A U.S. Department of Agriculture program set to increase fruit and vegetable consumption among Supplemental Nutrition Assistance Program recipients in the U.S. is searching for a state to test its plan.

The Healthy Incentives Pilot, authorized by the farm bill, has $20 million to find, run and evaluate a pilot program that would offer a discount on fruit and vegetable purchases through SNAP, formerly known as the food stamp program. If this eventually led to a national program, even a small percentage increase in fruit and vegetable purchases through SNAP could mean big things for the industry, given its $53 billion budget in 2009.

Pilot program seeks to increase produce purchases“Just imagine how much impact it would have if we could redirect more of the $50 billion food stamps to fruits and vegetables.”

- Elizabeth Pivonka, president, Produce for Better Health Foundation

After the authorization of the program in 2008, a group of interested stakeholders —including representatives from academic and research institutions, private industry, federal and state governments, retailer associations, farmers markets and advocates —met to lay the ground work. Now, more than a year after that symposium, the USDA’s Food and Nutrition Service has released a request for application, and interested state SNAP agencies are open to apply to run the pilot.

Produce for Better Health Foundation president Elizabeth Pivonka was part of the 2008 symposium, and continues to follow policy activities, including the program, through her position as co-chair of the National Fruit & Vegetable Alliance.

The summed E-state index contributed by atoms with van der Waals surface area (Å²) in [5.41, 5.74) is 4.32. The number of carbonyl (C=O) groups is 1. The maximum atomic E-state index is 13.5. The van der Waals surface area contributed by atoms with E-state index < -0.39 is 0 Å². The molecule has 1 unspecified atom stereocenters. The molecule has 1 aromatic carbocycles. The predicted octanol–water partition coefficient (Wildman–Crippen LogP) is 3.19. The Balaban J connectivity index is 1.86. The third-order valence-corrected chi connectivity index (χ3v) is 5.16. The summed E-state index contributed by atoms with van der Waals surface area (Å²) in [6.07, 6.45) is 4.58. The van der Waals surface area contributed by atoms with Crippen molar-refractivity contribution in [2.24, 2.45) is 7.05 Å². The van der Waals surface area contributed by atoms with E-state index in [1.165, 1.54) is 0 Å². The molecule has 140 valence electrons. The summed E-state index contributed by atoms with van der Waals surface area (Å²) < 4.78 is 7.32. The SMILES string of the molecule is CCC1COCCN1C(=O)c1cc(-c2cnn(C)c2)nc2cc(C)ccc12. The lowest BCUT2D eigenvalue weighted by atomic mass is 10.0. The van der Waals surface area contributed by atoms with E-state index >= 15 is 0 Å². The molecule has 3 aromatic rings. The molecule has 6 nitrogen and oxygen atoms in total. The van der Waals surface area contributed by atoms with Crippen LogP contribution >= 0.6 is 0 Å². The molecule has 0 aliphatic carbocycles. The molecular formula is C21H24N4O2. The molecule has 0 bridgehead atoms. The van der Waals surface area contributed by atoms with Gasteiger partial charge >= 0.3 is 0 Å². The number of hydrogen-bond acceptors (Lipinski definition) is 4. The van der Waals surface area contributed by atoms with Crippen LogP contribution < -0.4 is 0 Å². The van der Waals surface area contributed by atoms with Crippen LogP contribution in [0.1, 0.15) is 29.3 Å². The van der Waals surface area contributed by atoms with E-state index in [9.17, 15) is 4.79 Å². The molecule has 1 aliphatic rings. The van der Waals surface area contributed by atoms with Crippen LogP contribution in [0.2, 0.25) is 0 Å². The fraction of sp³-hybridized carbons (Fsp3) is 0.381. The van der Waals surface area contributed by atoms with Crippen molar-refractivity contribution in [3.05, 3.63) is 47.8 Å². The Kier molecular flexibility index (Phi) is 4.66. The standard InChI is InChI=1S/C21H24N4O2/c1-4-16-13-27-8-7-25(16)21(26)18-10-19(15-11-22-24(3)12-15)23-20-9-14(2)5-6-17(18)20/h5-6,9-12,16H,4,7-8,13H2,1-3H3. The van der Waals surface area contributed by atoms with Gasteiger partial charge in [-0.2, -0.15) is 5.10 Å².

“Since the 1990s, we advocates have been talking about the idea of incentivizing food stamp recipients via double coupons or discounts, buy-one-get-one, etc., to encourage them to select fruits and vegetables, so I think this pilot program is a huge step in the right direction,” Pivonka said.

The program is set to target fresh, canned, frozen and dried produce, but not juice. It also excludes white potatoes and anything with added sugars, fats, oils or salt. Consumers in the to-be-chosen test market will earn 30% of their fruit and vegetable purchases back as credit in their SNAP benefit accounts through their EBT cards.

To help highlight the savings, register receipts in the test market are planned to print out a running total of fruit and vegetable incentives for each trip and for each month.

“We’ve all been excited about the new fruit and vegetable vouchers in the WIC (Women, Infants and Children) program, representing potentially about half a billion dollars per year spent on fruits and vegetables,” Pivonka said. “Just imagine how much impact it would have if we could redirect more of the $50 billion food stamps to fruits and vegetables.”

The Food and Nutrition Service is encouraging the chosen state to consult and partner with WIC agencies that have experience with retailer and participant training on the purchase of targeted fruits and vegetables. All retailers in the chosen test market should have the option to participate.

“I would hope to see a significant increase in fruit and vegetable consumption for those in this pilot test so that it could be implemented nationally,” Pivonka said. “From what I see in the request for application, the intent is to conduct this one test in such a way that it could be implemented nationally.”

The USDA is expected to award a cooperative agreement by late summer, and is allotting until November 2011 for planning, testing and training.

The operation phase of the pilot would follow, December 2011 until February 2013.

By June 2013, the plan is to have a formal presentation on the pilot’s results presented at the Food and Nutrition Services headquarters.